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Attorney Schools Chinese-Owned Businesses on U.S. Labor Norms
The National Law Journal
Attorney Evie Jeang, whose office is in a region of Los Angeles where a significant number of Chinese immigrants have settled, has witnessed a growing number of lawsuits filed against companies run by these newcomers. Jeang, founder of Ideal Legal Group in Alhambra, Calif., told The National Law Journal that most of these business owners are unaware of California's strict labor laws and protections for workers. Many assume that undocumented immigrants lack the same rights that other workers enjoy.
The remarks below have been edited for length and clarity.
NLJ: Tell me a little bit about your firm. What is Ideal Legal Group?
Evie Jeang: Our firm is very diverse. Everybody who works in this firm must speak another language. Our clients are mostly immigrants. We deal with the Hispanic community and largely the Asian community. So [our attorneys] must speak Chinese or Spanish. Some attorneys speak Cantonese, some Mandarin.
NLJ: What type of law does your firm specialize in?
Jeang: The majority of what we do is international divorces and international business. More marriages occur internationally. Once you increase marriages internationally, the sad thing that is you specialize in international divorces. When we handle divorces, a lot of [the couples] have factories in China or houses in the United States. Those clients like our legal service, so once they open a company in the U.S., they want to stay on with our attorneys to help them operate the business.
NLJ: What types of laws are these business owners accused of violating?
Jeang: A lot of times they're violating labor laws. Shoe factories are some of those -- the factories in China are very cheap, so a lot of them make shoes in China and import here. There are a lot of apparel companies -- all in the fashion industry. And once they're here, they have a small office.
NLJ: What type of labor laws are we talking about?
Jeang: They don't know minimum wage, the meal breaks; they don't know the overtime or rest periods. And that's where we come in. We are in-house counsel to make sure they comply with the local rules. Here, in America, we definitely are protecting labor and workers more. We have unions. There is no union in China. For those recent immigrants who open a business in the garment industry or factories here, they don't know that a lot of workers have rights. They push them to work. They don't understand they need to take a break or meal period, and that if you make them work 10 hours you have to pay them overtime.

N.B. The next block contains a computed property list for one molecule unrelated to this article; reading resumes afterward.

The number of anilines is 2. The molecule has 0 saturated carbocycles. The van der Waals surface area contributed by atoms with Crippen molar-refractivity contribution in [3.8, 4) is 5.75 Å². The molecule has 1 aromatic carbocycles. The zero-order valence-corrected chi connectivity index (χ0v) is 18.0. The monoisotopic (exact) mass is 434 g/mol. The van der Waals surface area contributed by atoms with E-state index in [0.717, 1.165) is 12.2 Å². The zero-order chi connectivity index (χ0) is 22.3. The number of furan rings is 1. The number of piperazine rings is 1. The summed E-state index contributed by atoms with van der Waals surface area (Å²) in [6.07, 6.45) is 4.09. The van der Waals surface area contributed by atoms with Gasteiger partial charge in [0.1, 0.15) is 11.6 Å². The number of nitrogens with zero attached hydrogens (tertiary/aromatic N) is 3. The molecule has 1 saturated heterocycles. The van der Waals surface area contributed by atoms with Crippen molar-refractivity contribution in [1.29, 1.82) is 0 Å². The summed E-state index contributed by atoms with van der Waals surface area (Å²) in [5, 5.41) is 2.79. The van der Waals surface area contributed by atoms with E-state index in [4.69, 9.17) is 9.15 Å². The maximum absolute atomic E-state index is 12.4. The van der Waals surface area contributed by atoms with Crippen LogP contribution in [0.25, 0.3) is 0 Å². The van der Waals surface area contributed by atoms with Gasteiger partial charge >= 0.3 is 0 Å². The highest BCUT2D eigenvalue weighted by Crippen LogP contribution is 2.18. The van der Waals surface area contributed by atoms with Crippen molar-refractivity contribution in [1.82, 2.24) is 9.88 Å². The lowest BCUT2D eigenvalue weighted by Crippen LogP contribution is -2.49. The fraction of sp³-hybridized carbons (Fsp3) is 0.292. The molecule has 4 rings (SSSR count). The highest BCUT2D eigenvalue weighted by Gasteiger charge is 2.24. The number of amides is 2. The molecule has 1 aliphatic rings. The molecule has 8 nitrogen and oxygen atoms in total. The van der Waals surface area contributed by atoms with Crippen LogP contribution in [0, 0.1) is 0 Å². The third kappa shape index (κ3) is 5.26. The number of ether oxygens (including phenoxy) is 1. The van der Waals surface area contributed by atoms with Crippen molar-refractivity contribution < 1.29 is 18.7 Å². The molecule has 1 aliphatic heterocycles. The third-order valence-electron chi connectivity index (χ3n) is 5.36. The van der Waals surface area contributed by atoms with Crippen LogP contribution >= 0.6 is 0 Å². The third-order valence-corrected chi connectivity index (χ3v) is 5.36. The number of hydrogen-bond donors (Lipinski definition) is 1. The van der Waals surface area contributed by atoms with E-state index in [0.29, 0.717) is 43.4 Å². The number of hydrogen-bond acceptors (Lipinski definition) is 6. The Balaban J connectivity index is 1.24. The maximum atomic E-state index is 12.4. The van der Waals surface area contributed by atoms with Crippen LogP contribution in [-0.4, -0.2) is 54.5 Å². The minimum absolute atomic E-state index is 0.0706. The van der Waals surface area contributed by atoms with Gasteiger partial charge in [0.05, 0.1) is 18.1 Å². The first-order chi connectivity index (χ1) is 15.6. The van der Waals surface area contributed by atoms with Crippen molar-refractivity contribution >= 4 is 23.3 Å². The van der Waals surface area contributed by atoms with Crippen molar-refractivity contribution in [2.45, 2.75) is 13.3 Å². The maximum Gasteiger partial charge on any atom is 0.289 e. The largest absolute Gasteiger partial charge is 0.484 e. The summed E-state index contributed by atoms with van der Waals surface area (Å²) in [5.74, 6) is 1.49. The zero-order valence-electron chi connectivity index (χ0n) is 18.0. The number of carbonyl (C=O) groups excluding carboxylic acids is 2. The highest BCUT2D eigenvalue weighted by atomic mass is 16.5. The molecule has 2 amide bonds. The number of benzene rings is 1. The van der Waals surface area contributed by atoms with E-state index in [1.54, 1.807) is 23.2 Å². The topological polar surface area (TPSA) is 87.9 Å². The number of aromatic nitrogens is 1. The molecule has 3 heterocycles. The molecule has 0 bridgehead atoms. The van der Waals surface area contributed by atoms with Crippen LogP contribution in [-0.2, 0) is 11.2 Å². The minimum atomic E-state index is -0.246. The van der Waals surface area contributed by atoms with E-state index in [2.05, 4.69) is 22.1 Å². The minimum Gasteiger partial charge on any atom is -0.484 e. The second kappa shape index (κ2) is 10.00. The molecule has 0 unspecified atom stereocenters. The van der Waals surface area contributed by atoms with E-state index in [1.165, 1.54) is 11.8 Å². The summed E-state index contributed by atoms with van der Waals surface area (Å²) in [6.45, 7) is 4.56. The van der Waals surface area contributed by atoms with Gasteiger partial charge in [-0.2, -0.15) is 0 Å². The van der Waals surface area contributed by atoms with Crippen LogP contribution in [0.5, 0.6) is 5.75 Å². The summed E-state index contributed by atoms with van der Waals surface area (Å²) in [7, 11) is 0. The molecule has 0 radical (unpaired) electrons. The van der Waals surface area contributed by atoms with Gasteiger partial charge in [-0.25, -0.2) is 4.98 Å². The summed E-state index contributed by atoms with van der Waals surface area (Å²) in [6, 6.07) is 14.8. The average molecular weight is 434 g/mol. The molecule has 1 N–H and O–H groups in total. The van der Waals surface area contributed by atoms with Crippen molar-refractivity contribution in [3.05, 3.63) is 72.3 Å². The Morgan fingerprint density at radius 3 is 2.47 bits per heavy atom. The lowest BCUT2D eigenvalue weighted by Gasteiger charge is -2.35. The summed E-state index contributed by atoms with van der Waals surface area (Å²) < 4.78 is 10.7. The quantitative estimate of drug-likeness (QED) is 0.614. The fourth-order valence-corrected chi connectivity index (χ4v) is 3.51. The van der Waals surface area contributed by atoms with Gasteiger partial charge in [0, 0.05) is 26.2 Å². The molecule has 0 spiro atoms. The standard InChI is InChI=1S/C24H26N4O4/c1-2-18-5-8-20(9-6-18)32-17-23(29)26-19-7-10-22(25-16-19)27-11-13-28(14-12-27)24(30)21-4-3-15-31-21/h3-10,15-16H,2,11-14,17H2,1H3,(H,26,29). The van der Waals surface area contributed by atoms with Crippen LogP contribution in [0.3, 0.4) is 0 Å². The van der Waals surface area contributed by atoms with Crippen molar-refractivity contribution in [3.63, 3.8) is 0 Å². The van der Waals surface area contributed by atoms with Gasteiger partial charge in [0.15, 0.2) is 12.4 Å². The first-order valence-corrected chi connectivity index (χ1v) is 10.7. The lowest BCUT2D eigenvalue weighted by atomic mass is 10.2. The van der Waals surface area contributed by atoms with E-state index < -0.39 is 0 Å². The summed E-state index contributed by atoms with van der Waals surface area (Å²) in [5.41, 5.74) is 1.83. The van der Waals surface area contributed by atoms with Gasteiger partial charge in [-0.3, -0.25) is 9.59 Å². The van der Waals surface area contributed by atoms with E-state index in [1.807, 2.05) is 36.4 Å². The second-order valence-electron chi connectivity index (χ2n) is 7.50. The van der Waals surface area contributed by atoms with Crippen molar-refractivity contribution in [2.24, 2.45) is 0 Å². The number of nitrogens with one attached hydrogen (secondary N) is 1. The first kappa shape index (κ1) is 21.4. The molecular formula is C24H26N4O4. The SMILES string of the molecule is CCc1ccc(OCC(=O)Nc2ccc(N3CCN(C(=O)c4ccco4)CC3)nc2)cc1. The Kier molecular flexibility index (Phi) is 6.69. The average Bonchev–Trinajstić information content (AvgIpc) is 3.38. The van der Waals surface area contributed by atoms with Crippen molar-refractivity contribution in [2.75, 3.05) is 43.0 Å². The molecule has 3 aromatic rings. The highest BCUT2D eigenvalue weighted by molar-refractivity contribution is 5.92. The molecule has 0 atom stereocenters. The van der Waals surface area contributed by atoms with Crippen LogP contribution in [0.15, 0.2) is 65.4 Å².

As for workers' comp, they don't understand why it's required. A lot of them are trying to figure out -- if workers are not doing hard labor and are just in the office -- why do they need workers' comp insurance? Those are things I have to teach them. Another thing about workers' comp is that it's a no-fault system. A lot of times they'll say, "I didn't do anything. She just tripped. Why should I pay for his or her injury?"
NLJ: How do cultural differences play a role in creating these disputes?
Jeang: In China, somehow they don't believe in putting things in writing. For them, it's based on relationships. A lot of times, they're making deals by shaking hands. And a lot of times, businesses are connected through family, generation after generation. When they come here, you have to tell them: "Whatever you tell the employee how you'll pay them, or make a contract with another company, it has to be in writing."
Another thing is that when you are fighting over contract disputes in the United States, the court can only govern on the contract terms in English. When the contract is in Chinese, you also have to get a translator to translate the documents. A lot of times, the translation has lost the true meaning of it. In Chinese, one word can have a lot of meanings. Unless you translate the exact meaning, you can interpret it in different ways.
NLJ: I see your firm specializes in immigration issues. Do issues surrounding undocumented immigrants come up?
Jeang: They always ask me what's going to happen when an illegal worker gets hurt. They'll say, "She's an illegal alien. Do I have to be responsible?" I tell them that, under labor law, it doesn't matter if the worker's here legally or not. They deserve to be paid overtime; they still have rights to be protected. You're not going to work some guy to death. If they get injured at your factory, at your company, workers' compensation will cover it. It doesn't matter the status. A lot of times they'll hire them because they'll think, "I can pay them less under the table."
NLJ: What do you do to educate these business owners?
Jeang: Education is very important, and that's the reason we do a lot of seminars. We do radio interviews. More and more people are doing business here. If they understand the labor system here, they'll protect more workers.